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Scare Tactics

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Deisi Pizano

on 4 November 2013

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Transcript of Scare Tactics

Scare tactics- a type of fallacy
This sounds familiar?
Other fallacies similar to scare tactics are:
Scare Tactics
Scare tactics is a type of fallacy of pathos that occurs in an argument when the author is trying to persuade the audience by exaggerating the truth of what could happen if the audience doesn't agree with the author.
So what is it again??
Scare tactics are said to be a cheap unethical way of appealing to the audiences emotions and thereby persuading them into agreement

They are used in arguments in which a strong emotion of what can happen if we disagree is is offered by the author as the reason to agree.

This type of persuasion is a fallacy because fear cannot be the only reason to agree with someone and the author should not create a threat or force his/her audience into agreement
Also Known as:
* Appeal to fear

* Appeal to force

* Ad Baculum
Because of the
possibility of a severe
life ending
automobile accident,
driving is too dangerous
and should be avoided.
Smoking tobacco
causes lung cancer and
the only way to eliminate
lung cancer is to ban all
tobacco products
An employee is complaining
about raises at his job and
his boss tells to quit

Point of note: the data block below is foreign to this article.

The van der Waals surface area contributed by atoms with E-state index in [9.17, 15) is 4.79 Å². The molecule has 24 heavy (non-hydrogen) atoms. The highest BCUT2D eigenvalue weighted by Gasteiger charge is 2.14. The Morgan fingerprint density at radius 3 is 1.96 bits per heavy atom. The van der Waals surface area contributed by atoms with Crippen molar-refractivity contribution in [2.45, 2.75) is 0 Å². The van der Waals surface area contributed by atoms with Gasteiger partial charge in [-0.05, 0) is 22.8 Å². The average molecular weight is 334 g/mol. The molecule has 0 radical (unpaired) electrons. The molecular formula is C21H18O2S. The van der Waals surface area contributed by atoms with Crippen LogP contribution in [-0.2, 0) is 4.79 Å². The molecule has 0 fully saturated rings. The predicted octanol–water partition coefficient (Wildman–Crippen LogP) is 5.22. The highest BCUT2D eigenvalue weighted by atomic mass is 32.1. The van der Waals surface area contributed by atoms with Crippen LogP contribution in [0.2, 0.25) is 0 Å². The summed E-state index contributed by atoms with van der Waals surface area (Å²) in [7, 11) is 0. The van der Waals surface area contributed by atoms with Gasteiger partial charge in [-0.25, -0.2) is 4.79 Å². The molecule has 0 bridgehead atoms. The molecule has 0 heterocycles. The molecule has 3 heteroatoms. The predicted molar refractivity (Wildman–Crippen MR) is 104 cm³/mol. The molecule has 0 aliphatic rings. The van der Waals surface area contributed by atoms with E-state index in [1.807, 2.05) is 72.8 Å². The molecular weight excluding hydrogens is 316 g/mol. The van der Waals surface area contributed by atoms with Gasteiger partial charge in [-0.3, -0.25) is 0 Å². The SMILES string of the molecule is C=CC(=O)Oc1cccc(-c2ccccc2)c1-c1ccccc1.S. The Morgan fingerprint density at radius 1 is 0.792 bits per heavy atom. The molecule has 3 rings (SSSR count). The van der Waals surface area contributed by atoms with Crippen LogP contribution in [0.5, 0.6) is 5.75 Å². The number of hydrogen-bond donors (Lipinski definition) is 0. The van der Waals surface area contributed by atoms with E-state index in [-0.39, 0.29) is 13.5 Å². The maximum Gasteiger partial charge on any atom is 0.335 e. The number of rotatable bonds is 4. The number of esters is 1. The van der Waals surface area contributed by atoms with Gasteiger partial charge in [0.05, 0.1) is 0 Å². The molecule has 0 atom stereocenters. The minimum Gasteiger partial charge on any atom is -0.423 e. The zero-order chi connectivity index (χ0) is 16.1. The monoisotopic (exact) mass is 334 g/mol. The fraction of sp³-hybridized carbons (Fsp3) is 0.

complaining or he will get fired
A church slogan stating:

Turn to Jesus now or
burn in hell forever
A T.V. political campaign
ad stating: " Voting for this presidential candidate
will ruin all chances for your
children to get into college"
Slippery Slope
Overly sentimental appeals play
on the audience's pathos and
exaggerate the truth but exaggerate
the consequences even more.
They lead you into persuasion by
stating the strong negative
farfetched consequences
Slippery slope also exaggerates the truth,
draws on the audience's emotions and
uses fear for persuasion but this appeals
more to the future settings. It states how
one small step now can lead to inevitable
negative things in the future.
Sentimental Appeals
How do I know?
How to recognize this type of fallacy:

1. The author exaggerates the possible dangers even though they are not logical

2. The topic reduces complex issues into simple serious threatening type messages

3. The argument pulls on your emotions or personal beliefs

4. You feel guiltily persuaded, forced or threatened into believing or acting a certain way
How do I avoid?
Simple ways to avoid using this type of fallacy in your argument:

1. Don't make statements that are so strong it could intimidate or scare your audience.

2. Focus on demonstrating your own credibility without the use of strong irrational statements.

3.Do not instill fear into your audience or offer fear as the only good reason to agree with your argument
Works Cited:





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